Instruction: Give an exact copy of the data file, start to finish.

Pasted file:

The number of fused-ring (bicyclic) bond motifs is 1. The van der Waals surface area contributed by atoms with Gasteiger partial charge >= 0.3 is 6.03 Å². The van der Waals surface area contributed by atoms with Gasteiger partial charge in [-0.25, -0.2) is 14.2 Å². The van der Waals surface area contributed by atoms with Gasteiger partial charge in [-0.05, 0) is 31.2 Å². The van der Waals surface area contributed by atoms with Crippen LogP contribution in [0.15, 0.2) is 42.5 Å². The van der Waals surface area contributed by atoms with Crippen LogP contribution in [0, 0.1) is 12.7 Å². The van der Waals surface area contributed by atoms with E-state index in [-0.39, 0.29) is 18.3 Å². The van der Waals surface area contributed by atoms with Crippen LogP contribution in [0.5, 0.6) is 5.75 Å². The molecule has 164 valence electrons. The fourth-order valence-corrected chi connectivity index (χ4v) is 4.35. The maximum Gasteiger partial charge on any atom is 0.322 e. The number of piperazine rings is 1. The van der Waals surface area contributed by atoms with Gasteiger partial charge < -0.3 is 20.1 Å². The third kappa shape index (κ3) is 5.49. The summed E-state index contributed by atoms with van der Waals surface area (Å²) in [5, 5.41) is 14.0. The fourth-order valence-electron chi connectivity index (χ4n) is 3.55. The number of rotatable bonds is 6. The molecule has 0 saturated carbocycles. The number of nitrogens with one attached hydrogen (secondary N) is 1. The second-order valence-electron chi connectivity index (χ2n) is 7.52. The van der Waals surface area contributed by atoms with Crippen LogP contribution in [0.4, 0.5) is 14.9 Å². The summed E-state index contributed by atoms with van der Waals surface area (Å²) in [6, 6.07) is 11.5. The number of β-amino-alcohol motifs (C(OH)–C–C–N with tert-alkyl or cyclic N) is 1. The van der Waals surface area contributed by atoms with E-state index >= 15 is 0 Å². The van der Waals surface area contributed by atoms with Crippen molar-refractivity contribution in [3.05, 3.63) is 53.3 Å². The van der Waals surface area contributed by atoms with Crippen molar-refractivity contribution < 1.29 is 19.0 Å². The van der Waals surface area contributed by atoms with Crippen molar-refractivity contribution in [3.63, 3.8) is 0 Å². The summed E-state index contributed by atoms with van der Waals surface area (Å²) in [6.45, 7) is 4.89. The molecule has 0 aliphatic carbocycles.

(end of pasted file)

The number of fused-ring (bicyclic) bond motifs is 1. The van der Waals surface area contributed by atoms with Gasteiger partial charge >= 0.3 is 6.03 Å². The van der Waals surface area contributed by atoms with Gasteiger partial charge in [-0.25, -0.2) is 14.2 Å². The van der Waals surface area contributed by atoms with Gasteiger partial charge in [-0.05, 0) is 31.2 Å². The van der Waals surface area contributed by atoms with Crippen LogP contribution in [0.15, 0.2) is 42.5 Å². The van der Waals surface area contributed by atoms with Crippen LogP contribution in [0, 0.1) is 12.7 Å². The van der Waals surface area contributed by atoms with E-state index in [-0.39, 0.29) is 18.3 Å². The van der Waals surface area contributed by atoms with Crippen LogP contribution in [0.5, 0.6) is 5.75 Å². The molecule has 164 valence electrons. The fourth-order valence-corrected chi connectivity index (χ4v) is 4.35. The maximum Gasteiger partial charge on any atom is 0.322 e. The number of piperazine rings is 1. The van der Waals surface area contributed by atoms with Gasteiger partial charge < -0.3 is 20.1 Å². The third kappa shape index (κ3) is 5.49. The summed E-state index contributed by atoms with van der Waals surface area (Å²) in [5, 5.41) is 14.0. The fourth-order valence-electron chi connectivity index (χ4n) is 3.55. The number of rotatable bonds is 6. The molecule has 0 saturated carbocycles. The number of nitrogens with one attached hydrogen (secondary N) is 1. The second-order valence-electron chi connectivity index (χ2n) is 7.52. The van der Waals surface area contributed by atoms with Crippen LogP contribution in [0.4, 0.5) is 14.9 Å². The summed E-state index contributed by atoms with van der Waals surface area (Å²) in [6, 6.07) is 11.5. The number of β-amino-alcohol motifs (C(OH)–C–C–N with tert-alkyl or cyclic N) is 1. The van der Waals surface area contributed by atoms with E-state index >= 15 is 0 Å². The van der Waals surface area contributed by atoms with Crippen molar-refractivity contribution in [3.05, 3.63) is 53.3 Å². The van der Waals surface area contributed by atoms with Crippen molar-refractivity contribution < 1.29 is 19.0 Å². The van der Waals surface area contributed by atoms with Crippen molar-refractivity contribution in [3.63, 3.8) is 0 Å². The summed E-state index contributed by atoms with van der Waals surface area (Å²) in [6.45, 7) is 4.89. The molecule has 0 aliphatic carbocycles.